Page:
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My question is why size is not taken into consideration when deciding major contributors of resonance structures, particularly: why is the formal charge always assigned to the most electronegative atom, but not necessarily to the one that can "better hold a negative charge"?

Example: Thiocyanate. Everywhere I've found says the major resonance contributor is that where the negative charge lies on the nitrogen atom due to the higher electronegativity of $\ce{N}$ vs $\ce{S}$, but when we talk about acids/bases, clearly $\ce{H2S}$ is a stronger acid than $\ce{NH3}$ due to the "better stabilization of the negative charge by the sulfur atom due to its larger size/polarizability" (or so we teach in every OChem course). So why do we disregard this fact when assigning formal charges?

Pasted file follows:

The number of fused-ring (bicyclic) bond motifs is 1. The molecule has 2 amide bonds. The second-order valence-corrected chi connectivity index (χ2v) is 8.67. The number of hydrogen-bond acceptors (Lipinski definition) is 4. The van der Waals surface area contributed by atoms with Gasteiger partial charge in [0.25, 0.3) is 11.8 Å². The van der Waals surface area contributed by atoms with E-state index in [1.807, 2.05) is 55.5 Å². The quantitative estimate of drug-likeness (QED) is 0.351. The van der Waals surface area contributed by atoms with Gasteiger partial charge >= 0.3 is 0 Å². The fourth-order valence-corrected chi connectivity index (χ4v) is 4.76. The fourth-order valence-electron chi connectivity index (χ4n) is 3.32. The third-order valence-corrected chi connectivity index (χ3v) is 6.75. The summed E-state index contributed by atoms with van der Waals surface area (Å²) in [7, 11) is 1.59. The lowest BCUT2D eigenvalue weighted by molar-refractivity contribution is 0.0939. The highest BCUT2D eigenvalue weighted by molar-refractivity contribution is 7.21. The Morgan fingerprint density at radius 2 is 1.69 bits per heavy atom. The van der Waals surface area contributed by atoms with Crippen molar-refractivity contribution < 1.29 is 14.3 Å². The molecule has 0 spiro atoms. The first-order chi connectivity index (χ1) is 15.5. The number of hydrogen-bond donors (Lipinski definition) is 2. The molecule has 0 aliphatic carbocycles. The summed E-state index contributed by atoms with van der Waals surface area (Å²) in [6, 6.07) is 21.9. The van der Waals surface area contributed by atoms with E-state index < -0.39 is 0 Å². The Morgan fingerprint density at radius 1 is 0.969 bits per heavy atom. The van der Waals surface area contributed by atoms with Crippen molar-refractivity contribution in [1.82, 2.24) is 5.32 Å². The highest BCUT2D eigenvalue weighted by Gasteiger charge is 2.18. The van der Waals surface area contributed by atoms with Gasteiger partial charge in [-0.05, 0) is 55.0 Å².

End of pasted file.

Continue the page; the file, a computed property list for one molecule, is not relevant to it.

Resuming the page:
PS. I'm aware formal charges are an artificial construct and do not necessarily represent real-life electron density, I am just curious about these rules from an educator's perspective.

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  • $\begingroup$ There is a difference between the two cases. In the first, you create (partial) charges in a neutral molecule, while in the second, you have a formal charge on an atom. $\endgroup$ – Raphaël Aug 6 at 23:49
  • $\begingroup$ @Raphaël I think I see what you're saying, but I fail to see the difference in the end. In the first one you have a formal charge on an atom too. $\endgroup$ – ralk912 Aug 7 at 0:13

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